When shoppers are considering the purchase or lease of an electric vehicle (EV), one of the first questions they ask is, “how much does it cost to charge?” While it’s easy to answer that question for a gas-powered car by looking at its fuel economy and your gas station receipt, it gets a bit more complicated for an electric car.
If you’re charging from a home charging station, the cost of charging an electric vehicle is based on the vehicle’s energy efficiency and the cost of electricity, which can vary greatly depending on where you’re charging. In most cases, charging an EV at home is dramatically less expensive than fueling a gasoline or diesel vehicle.
When you’re charging your electric car from a public charging station, you can be billed either by the cost of electricity or the amount of time you spend tethered to the station. In some cases, you won’t be billed at all.
Fortunately, there’s ample information to help you determine the cost to charge almost any electric vehicle available in the marketplace, and the math involved is pretty simple.
Charging at Home
For most EV buyers or lessees, charging your electric vehicle at home is the most convenient and lowest-cost option for daily charging. You simply plug your car into a Level 1 three-prong 120-volt household outlet, a 240-volt outlet, or a Level 2 electric car charging station. Cost-wise, there’s little difference in the daily price of electricity between the two charging levels, though a Level 2 EV charging station is typically the fastest and most convenient option.
Figuring Out the Cost
To determine the cost of charging an electric car, you simply multiply the cost of electricity in your area by the vehicle’s fuel efficiency. Once you know the cost per 100 miles, you can use your vehicle’s EPA-estimated range to determine the cost of refilling it from 0% to 100% charge. You don’t need to know the car’s battery capacity or do anything beyond some simple math to find the total cost.
Electric Car Efficiency
The EPA has developed a way to compare the efficiency of gasoline and electric vehicles called MPGe. That’s not the number we’ll use for calculating the cost to charge, though. On an electric vehicle’s window sticker, you’ll see a number labeled kW-hrs per 100 miles or kWh per 100 miles. The same information for both EVs and plug-in hybrid vehicles (PHEVs) is also available at the EPA’s fueleconomy.gov site.
We used the EPA’s site to look at a couple of electric cars on the market today to show how different their fuel efficiency can be. The 2021 Hyundai Kona Electric consumes 27 kWh per 100 miles, while the 2021 Ford Mustang Mach-E with all-wheel drive and extended range takes 37 kWh of electricity to cover the same distance. A 2021 Tesla Model 3 Long Range with all-wheel drive uses 25 kWh of electricity to go 100 miles.
Cost of Electricity
There are a couple of ways to determine the cost of electricity in your area. You can get a ballpark idea by looking at the U.S. Department of Energy’s Energy Information Administration’s state-by-state energy cost guide. When exploring the table, you’ll see the wide range of costs across the country, from Utah’s 10.83 cents per kilowatt-hour (kWh) in June 2021 to Hawaii’s 32.74 cents per kWh. The national average in June 2021 was 13.85 cents per kWh.
Because costs can vary within states, among different power providers, seasonally, and based on the rate plan you choose from your power provider, it’s a good idea to do a little math to determine your personal cost of power.
To do so, look at your monthly electric bill to find out how many kilowatt-hours of electricity your home consumed. Then divide your total bill by that number to determine the cost per kWh. You can get an even more accurate cost per kWh if you average the kWh costs over several months, or by using bills from all four seasons.
How Do You Find the Full-Range Cost?
Now that you know the cost you’re going to pay per kWh and how many kWh the EV will take to travel 100 miles, you just multiply the two. For example, charging the 27 kWh-per-100-mile 2021 Hyundai Kona Electric in Colorado, where the average cost per kWh is 13.13 cents, will cost $3.55 to power for 100 miles, or about 3.6 cents per mile.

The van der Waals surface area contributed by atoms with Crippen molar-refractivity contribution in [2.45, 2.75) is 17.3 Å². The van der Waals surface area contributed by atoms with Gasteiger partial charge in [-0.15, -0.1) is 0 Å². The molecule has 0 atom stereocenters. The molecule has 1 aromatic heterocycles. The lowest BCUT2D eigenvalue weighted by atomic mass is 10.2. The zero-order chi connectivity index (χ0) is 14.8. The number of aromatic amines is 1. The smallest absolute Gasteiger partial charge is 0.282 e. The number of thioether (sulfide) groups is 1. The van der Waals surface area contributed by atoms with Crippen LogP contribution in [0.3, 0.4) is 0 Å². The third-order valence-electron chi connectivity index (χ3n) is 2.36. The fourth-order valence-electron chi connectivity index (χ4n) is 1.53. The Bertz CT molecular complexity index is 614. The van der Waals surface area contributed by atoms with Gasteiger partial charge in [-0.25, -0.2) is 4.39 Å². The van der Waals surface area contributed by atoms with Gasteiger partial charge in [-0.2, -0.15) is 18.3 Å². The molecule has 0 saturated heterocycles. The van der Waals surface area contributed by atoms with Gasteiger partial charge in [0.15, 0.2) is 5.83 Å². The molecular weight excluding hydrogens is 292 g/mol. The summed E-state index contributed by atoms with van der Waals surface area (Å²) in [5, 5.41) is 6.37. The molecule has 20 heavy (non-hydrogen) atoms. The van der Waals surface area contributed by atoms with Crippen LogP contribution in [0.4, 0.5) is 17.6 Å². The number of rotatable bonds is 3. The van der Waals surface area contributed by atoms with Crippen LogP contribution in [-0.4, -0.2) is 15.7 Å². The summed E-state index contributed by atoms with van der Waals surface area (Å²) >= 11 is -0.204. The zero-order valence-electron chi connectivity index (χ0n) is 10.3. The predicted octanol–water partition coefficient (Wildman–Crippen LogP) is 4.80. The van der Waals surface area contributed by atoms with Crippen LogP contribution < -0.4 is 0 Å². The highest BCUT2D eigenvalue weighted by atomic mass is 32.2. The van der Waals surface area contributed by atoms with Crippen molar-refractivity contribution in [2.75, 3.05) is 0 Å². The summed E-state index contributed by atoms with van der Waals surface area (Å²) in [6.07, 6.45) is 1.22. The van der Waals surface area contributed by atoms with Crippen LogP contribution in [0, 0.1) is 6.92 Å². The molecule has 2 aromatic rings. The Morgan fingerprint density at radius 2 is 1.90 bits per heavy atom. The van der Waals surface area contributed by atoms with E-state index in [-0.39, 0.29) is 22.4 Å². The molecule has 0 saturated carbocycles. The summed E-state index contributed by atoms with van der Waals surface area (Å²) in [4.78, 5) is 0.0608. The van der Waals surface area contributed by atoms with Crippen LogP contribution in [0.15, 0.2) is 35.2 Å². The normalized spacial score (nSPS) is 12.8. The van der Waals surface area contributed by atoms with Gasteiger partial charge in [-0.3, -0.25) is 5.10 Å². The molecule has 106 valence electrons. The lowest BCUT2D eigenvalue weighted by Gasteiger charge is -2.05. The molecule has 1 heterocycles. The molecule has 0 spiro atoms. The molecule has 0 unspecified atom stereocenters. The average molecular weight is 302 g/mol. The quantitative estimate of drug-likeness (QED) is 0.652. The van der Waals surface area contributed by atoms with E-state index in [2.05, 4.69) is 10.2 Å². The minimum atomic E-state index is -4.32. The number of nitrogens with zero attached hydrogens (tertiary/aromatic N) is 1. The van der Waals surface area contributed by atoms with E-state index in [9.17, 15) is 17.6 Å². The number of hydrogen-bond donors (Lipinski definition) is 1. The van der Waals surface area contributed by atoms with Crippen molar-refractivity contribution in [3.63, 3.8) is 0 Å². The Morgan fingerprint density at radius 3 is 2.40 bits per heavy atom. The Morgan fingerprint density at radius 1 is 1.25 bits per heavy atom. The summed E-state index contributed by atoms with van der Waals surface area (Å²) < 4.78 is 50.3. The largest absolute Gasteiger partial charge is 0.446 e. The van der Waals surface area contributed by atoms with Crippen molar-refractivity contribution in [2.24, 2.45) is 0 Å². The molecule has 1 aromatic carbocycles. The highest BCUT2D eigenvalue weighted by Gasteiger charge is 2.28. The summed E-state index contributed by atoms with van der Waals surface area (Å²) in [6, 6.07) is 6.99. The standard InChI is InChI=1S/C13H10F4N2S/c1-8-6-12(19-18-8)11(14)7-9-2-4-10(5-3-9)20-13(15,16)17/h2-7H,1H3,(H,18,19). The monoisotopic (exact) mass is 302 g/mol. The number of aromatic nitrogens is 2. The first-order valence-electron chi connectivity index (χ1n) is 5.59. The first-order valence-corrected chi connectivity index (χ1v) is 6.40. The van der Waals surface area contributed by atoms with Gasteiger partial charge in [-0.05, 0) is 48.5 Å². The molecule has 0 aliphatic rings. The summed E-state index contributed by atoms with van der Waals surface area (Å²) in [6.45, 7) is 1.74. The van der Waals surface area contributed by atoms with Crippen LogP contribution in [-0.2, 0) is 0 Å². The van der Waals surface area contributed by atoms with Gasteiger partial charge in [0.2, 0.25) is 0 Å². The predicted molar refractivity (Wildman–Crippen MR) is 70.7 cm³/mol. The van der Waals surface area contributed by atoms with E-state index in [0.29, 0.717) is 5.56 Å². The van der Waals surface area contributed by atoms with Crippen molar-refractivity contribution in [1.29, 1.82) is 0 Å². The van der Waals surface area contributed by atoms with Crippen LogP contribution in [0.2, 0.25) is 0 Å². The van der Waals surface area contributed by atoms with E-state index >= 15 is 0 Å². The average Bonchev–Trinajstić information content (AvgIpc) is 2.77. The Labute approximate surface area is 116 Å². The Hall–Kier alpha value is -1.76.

The 2021 Kona Electric is EPA-rated to go 258 miles on a full charge. At 3.55 cents per mile, the total cost to charge the Kona from 0% to 100% charge would be $9.16 at Colorado’s average electric rate. The same Kona EV would cost $16.09 to charge from empty to full in California, where the average electricity cost is 23.11 cents per kWh.
How Can You Reduce Your Cost of Electric Car Charging?
You can reduce the cost of charging EVs by charging them at the right time. In many areas, electric utilities offer time-of-use electric rates, with higher costs at peak hours and low costs when energy demand is at its lowest. If your utility offers the program, and you schedule your EV to charge late at night, you can save a tremendous amount in energy costs.
How Much Does a Charging Station Cost?
While having a Level 2 Charging Station installed in your home isn’t absolutely necessary, having one makes the EV ownership experience much easier. Installing one usually improves charging speeds and, with some charging stations, allows monitoring and scheduling using a smartphone app.
Note that we call them charging stations. Electric cars actually carry their Level 1 (120-volt) and Level 2 (240-volt) chargers internally. The charging station, or electric vehicle supply equipment (EVSE), just connects your home’s power to the car’s internal charger through its charging port. As electric vehicle battery packs grow, charging with a Level 1 120-volt household outlet becomes less and less of a viable option, as they just take too long to fully charge a vehicle.
Depending on what charging station you choose, how far it’s going to be installed from your electrical panel, the cost of permits, and whether you already have a 240-volt outlet you can plug into, the cost of installation will vary. According to EV advocacy organization Forth, the cost of installing a charging station can cost $300 to $1000, plus the cost of an electrician’s labor.
If you’re in an older home where the electric panel or service can’t accommodate the additional load, or your EVSE needs to be installed far from the panel, the installation costs can skyrocket. Fortunately, the cost of charging equipment can be partially reduced with federal, state, local, and utility incentives.
Charging on the Road
While home charging is how most EV owners will replenish their EV’s battery, it’s not always possible. When you’re out on the road, you need to take advantage of Level 2 public charging stations and Level 3 DC fast chargers to refuel your EV. If you live in a multi-unit housing complex with no place to install your own charging station, public charging may be your only option.